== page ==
With physical and emotional challenges alike, many of us are programmed to power through, instead of asking for help. Whether our resistance is due to a belief that needing help is a weakness or that we’ll burden the person we ask, stubborn determination to figure things out on our own, or any other reason we choose to struggle, it’s a limiting habit. I can think of no better time to break it.
I used to love to figure minor website tech stuff out on my own; successfully figuring out basic CSS code when this is not one of my skill sets provided a feeling of accomplishment. But people need emotional support now, not three years from now when my site looks the way I want it to. And while trying to correct minor glitches today, I created major ones. So I finally cried uncle.
Asking for help led to better results than I could have imagined. I learned that the subscriber plugin I spent three hours trying to fix was actually working – what wasn’t working was my subscriber welcome email. My list of 20 ways to stay calm and strengthen your immune system was quite possibly the driest and most verbose thing I’d ever written. If someone had sent that to me, I would have stopped reading after two sentences. Or syllables.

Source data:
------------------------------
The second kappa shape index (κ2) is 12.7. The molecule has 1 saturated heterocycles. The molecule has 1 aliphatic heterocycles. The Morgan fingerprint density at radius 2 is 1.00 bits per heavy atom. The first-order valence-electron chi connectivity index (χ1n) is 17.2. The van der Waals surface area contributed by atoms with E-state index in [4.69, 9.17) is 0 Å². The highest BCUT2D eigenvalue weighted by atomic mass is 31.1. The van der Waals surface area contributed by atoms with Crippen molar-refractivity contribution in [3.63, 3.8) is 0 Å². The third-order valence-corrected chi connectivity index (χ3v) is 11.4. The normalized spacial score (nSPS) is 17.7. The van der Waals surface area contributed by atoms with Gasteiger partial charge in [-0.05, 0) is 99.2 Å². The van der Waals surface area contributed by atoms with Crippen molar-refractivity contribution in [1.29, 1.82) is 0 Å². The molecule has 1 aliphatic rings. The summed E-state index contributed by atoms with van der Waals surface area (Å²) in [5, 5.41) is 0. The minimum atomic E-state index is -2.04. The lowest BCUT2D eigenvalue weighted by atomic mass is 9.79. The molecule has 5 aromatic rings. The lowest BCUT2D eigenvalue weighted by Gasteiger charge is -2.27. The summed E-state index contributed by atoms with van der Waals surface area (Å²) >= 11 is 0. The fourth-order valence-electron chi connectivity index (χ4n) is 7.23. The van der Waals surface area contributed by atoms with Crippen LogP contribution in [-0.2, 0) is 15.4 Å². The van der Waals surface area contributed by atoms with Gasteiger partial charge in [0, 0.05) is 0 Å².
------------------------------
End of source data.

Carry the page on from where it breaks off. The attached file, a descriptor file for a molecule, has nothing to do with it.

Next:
Many people have at least a little more time on their hands now and are happy to help. Some even have an abundance of time, and only lack a clue what to do with it. If you ask for help, you might serve them as much as yourself.
And if it’s emotional support you’re holding back from, please reach out. Now’s the time to drop our resistance and ask for whatever type of support we need.
If someone doesn’t have the time or energy to give it, they can say no. Most people want to help, especially now. And each of us is perfectly equipped to do that, in our own special ways.
Let’s give ourselves and one another that chance. Asking for help doesn’t make us weak; that’s an old belief that does not serve us. It’s actually one of the strongest and bravest, not to mention smartest, things we can do.